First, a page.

From The Bradford New Era:
Pennsylvania Partnerships for Children released a report Thursday that spells out the dire economic consequences for students who drop out of school.
The study did not give financial statistics specific to McKean County because of the low population numbers here; however, the general statistics show earnings and employment are directly linked to the amount of education a person possesses.
“Statewide 10 percent of high school dropouts were unemployed in 2007. Dropouts were three times as likely to live in poverty than youth who attended some college or earned an associate’s degree,” according to Kathy Geller Myers, communications director for the agency.
“In today’s high-tech world, securing a high school diploma is a must but far too many Pennsylvania children fail to graduate,” said Joan L. Benso, president and chief executive officer of the agency.
“Earnings and access to employment are directly linked to the amount of education a person possesses,” Myers said.
“In Pennsylvania, young people who drop out of school can expect their annual earnings to be less than half those of a college graduate with a bachelor’s degree,” she said, adding that amount is roughly $19,000 for dropouts versus $45,000 for a college graduate. “Many students don’t consider the long-term repercussions of dropping out such as increased unemployment, less earning potential, poverty and reliance on public assistance.”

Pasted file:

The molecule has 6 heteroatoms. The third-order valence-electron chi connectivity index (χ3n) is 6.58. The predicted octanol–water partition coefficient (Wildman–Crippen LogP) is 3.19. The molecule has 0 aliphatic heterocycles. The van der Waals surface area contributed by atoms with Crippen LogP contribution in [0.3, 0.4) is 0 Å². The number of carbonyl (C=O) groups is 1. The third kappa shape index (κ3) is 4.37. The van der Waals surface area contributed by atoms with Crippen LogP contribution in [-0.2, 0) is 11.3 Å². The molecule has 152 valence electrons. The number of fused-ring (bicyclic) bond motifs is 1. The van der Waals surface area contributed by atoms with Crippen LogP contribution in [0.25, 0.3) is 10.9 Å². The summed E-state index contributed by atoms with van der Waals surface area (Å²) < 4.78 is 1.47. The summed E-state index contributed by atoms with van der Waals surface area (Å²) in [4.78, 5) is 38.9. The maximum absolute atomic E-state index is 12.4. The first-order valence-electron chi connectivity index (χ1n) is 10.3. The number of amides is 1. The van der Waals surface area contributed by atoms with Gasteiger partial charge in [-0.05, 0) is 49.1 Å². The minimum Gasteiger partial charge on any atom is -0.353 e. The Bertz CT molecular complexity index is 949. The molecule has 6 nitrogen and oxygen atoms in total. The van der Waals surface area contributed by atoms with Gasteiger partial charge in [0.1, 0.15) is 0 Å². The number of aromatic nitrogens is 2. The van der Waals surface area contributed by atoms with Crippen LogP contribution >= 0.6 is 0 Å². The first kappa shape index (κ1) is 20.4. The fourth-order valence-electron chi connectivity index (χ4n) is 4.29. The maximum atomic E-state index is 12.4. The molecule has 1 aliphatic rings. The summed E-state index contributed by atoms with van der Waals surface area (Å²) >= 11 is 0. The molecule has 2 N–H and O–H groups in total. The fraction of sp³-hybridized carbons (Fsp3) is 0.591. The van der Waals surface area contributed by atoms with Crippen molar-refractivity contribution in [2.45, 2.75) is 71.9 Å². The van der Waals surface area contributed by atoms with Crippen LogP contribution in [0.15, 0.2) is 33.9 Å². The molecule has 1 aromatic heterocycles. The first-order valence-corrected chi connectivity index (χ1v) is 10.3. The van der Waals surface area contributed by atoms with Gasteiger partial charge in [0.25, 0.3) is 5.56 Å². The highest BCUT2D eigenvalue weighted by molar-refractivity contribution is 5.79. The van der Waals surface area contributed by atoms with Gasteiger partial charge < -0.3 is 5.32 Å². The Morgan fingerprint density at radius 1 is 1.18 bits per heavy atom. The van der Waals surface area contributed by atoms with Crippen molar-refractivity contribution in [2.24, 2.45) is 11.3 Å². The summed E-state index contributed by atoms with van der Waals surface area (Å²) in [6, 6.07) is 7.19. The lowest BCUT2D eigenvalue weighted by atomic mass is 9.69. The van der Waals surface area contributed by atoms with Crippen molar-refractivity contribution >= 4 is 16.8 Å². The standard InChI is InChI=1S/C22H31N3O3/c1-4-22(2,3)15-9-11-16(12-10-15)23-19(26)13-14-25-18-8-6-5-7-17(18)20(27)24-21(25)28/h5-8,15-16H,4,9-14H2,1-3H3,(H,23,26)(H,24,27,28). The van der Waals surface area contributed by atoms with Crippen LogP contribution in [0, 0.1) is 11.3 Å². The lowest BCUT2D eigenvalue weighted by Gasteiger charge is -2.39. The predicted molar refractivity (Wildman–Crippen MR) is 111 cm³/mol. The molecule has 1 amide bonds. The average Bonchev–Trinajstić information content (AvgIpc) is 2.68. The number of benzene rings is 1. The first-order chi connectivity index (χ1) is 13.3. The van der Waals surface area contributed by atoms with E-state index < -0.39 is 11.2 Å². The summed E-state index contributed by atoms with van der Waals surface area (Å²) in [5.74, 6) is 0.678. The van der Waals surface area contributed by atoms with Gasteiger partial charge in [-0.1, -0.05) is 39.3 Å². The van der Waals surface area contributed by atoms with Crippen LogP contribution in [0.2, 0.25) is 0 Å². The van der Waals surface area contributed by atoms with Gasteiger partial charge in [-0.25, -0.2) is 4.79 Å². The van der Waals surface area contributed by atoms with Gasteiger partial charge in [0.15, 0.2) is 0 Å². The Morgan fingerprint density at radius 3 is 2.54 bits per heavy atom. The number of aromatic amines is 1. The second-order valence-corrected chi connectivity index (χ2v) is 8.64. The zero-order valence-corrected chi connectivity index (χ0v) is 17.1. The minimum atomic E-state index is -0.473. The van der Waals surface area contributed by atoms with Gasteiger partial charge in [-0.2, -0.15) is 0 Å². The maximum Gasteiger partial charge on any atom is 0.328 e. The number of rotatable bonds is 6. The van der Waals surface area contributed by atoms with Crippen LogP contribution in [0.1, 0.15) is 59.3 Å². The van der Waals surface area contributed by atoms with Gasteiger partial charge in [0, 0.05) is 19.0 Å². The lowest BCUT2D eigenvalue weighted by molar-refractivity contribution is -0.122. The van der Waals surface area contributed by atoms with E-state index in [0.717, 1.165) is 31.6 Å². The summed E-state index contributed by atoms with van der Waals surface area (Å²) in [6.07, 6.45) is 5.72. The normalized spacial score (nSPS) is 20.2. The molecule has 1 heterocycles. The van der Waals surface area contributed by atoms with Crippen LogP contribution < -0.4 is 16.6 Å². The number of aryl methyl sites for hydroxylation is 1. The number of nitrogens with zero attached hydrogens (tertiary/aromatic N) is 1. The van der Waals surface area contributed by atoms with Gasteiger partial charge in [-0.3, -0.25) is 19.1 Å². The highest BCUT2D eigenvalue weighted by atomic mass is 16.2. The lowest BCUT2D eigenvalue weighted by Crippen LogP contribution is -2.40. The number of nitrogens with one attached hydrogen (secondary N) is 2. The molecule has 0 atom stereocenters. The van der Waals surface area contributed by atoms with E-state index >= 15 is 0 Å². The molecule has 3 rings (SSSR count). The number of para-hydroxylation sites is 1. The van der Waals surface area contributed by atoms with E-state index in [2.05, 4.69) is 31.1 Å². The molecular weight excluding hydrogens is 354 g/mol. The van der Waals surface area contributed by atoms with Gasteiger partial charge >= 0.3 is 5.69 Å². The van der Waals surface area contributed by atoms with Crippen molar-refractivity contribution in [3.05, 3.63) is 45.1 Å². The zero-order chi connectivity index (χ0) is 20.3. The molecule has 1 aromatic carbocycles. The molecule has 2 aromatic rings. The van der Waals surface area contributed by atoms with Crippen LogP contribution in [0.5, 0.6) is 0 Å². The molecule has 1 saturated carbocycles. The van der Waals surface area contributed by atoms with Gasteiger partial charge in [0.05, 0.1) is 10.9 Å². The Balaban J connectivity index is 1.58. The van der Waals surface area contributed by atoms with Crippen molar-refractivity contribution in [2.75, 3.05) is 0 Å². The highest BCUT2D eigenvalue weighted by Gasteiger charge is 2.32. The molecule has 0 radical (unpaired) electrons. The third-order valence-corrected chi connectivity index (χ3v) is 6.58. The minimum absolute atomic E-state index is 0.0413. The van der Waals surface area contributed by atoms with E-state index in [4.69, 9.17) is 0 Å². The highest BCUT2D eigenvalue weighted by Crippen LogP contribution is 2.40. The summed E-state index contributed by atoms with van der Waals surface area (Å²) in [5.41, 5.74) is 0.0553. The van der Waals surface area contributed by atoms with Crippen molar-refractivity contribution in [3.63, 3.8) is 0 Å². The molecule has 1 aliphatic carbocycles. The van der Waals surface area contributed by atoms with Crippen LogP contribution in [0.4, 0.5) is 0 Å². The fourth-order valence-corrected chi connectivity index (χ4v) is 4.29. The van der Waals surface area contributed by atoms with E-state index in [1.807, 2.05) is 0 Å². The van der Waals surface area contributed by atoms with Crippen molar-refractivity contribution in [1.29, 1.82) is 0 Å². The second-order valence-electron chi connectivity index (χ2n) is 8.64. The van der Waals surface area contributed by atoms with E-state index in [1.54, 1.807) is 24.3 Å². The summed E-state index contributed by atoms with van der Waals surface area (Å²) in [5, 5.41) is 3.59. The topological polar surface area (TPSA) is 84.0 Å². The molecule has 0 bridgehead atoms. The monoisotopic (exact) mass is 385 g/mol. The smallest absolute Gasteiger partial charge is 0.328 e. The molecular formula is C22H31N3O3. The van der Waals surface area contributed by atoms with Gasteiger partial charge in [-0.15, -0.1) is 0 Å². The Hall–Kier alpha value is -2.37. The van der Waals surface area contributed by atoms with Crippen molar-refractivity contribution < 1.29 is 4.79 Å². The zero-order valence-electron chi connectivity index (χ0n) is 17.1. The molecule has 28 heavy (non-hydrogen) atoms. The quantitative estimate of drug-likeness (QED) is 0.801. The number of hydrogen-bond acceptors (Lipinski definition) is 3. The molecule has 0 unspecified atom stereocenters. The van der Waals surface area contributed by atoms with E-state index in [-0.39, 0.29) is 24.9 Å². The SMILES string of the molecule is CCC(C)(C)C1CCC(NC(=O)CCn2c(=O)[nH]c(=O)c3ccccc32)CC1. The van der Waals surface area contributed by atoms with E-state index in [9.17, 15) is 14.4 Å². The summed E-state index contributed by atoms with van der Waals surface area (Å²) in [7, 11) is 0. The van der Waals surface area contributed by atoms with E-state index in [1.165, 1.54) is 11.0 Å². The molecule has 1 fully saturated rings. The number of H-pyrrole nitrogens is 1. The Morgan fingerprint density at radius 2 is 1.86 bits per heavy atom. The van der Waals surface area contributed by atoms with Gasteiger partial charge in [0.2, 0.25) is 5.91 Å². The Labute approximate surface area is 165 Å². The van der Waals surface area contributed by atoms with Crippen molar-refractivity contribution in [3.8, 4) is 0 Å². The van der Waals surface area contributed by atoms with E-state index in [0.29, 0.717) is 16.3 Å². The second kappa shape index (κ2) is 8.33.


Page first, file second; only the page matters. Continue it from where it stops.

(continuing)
The report does give a list of graduation rates for each county in the 2006-07 school year as compared to the ninth grade enrollment of 2003-04.
For the Bradford Area School District, the report lists 283 students enrolled in ninth grade as compared to 207 students graduating three years later, which is a Pennsylvania Department of Education graduation rate of 88.1 percent. From that number of graduates, 147 students planned to further their education.
For the Kane Area School District, the report lists 101 students enrolled in ninth grade and 84 students graduating three years later, which is a PDE graduation rate of 88.4 percent. From that number, 70 graduates planned to further their education.
For the Otto-Eldred School District, the numbers were 72 in ninth grade and 61 graduating three years later, which is a PDE graduation rate of 84.7 percent. Forty students planned to continue on to higher education.
In the Port Allegany School District, there were 92 students in ninth grade and 85 who graduated three years later, which is a 97.7 percent graduation rate according to PDE guidelines. Of the graduates, 51 planned to seek higher education.
In the Smethport Area School District, there were 90 students in ninth grade and 86 who graduated in 2007, leading to a PDE graduation rate of 96.6 percent. Of the graduates, 54 planned to continue their education.